Coastal Cleanup Day

Today is California Coastal Cleanup day, when people fan out across the state to take garbage out of the state’s waterways and off the state’s beaches. Last year, 1,600,000 pounds of garbage were removed. In a single day. All of that garbage was catalogued, as well, to learn more about the patterns of garbage distribution. And, if you happen to be in California, you can participate! It runs from 9:00 to noon, and you can find a site to drop in at here. So get on your action pants and get going, people!

You don’t even have to be in California to participate, really. You can make today [fill in your home] cleanup day. You can go out alone or organize a group, and you can get your cleanup on. You can make a difference, and in doing so, set a model for other people. Scouring your community for garbage for three hours is not exactly fun, but it’s about something larger than you, or even the garbage. It’s about the collective effort of thousands of people whom you will never meet.

Where does all this garbage come from? It comes from ships, and it comes from the shore. It comes from spills out of shipping containers, and from careless people who toss beer cans away when they’re done drinking. It comes from stores which don’t control the garbage in their parking lots. It comes from overturned garbage cans with trash which gets picked up by the wind and carried to a river, lake, or stream. It comes from manufacturing facilities with improper containment procedures. It comes from careless litterbugs. It comes from you, from that time you were walking down the street and you saw a plastic bag drifting across the sidewalk and you didn’t pick it up and dispose of it. It comes from me, from the time I saw that someone missed the trash can outside of Headlands and I didn’t say anything.

It comes, in short, from our own garbage-filled society.

Garbage in waterways is a serious problem. It can be polluting, damaging the natural environment. It can ensnare wildlife and kill them. It disrupts the delicate balance of the ocean’s ecosystems. It collects in the North Pacific Gyre, covering an area roughly double the size of Texas with garbage. In the open ocean. A giant island of garbage. Smaller organisms eat garbage and are eaten by larger ones, causing it to travel up the food chain. Garbage fouls the fins and flippers and legs of all sorts of animals.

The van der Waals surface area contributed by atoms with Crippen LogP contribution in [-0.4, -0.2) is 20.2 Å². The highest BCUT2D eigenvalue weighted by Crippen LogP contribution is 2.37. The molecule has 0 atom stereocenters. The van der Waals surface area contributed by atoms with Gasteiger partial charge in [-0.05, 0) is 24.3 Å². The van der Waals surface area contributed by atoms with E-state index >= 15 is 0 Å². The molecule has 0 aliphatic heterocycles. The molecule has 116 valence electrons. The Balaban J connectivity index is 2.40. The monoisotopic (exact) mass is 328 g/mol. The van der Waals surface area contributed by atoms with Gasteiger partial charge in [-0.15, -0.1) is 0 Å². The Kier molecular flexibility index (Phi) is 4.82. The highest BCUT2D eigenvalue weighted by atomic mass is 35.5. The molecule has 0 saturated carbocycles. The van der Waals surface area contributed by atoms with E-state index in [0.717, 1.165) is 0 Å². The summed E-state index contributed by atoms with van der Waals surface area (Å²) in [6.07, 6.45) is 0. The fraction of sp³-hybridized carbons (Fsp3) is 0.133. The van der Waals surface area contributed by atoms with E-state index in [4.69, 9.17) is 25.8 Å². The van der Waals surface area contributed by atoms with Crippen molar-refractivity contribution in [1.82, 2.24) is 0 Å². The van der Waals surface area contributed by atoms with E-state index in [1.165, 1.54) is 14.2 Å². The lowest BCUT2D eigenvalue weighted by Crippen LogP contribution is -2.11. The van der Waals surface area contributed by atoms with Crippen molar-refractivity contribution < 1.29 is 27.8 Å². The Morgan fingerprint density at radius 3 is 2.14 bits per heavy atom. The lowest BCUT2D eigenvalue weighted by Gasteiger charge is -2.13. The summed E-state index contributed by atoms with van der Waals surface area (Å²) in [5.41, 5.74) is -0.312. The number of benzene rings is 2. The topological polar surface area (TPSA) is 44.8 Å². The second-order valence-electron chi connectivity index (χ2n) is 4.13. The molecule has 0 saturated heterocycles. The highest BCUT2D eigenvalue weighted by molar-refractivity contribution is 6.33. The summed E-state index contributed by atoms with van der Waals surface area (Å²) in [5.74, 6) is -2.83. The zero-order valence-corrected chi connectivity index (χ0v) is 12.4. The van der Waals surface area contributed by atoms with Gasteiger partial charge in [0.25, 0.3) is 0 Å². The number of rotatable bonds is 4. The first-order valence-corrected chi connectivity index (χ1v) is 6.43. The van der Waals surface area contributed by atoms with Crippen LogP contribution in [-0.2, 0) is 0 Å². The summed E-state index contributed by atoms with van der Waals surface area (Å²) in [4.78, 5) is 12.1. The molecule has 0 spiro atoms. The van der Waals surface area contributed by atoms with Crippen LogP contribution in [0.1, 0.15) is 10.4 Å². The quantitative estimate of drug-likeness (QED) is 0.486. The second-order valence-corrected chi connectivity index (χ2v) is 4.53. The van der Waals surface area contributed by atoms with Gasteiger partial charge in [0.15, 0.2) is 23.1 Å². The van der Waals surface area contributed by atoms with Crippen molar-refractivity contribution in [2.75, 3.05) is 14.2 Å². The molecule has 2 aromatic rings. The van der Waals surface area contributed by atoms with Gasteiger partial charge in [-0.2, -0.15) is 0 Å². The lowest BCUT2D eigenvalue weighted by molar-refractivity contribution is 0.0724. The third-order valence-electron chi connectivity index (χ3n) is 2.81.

We are literally covering the Earth in garbage, and it’s disgusting. California Coastal Cleanup day is one day, and it’s a good day, because people get together in communities all over the state to get their cleanup on. To take responsibility for some of this garbage and to get it out of the natural environment. But we need a World Cleanup Day. Or maybe a World Cleanup Year. And, we need to rethink our culture and the way we handle garbage. We need to rethink the insatiable appetite for packaged goods which drives the accumulation of garbage all over the world.

We need to make sure that recycling is performed responsibly. We aren’t recycling when we send electronic waste to places like China and India, we’re just passing the pollution. And in those areas, where people attempt to extract valuable components without protection, there’s rampant pollution caused by our discarded hard drives and unwanted monitors. We aren’t recycling if our recycled goods end up in a landfill. We aren’t reducing, the first word in the old “reduce, reuse, recycle” paradigm, if we aren’t thinking about the ways in which we, personally, can reduce the amount of garbage we generate. We aren’t reusing if we toss containers in the recycle bin as soon as they’ve been used once.

What’s wrong with us? Why are we destroying our home? Do we really live in a society so consumed with materialism that we are happy to allow society to eat itself, and to devour the world with it? Is this what we want? Are we ready for the consequences?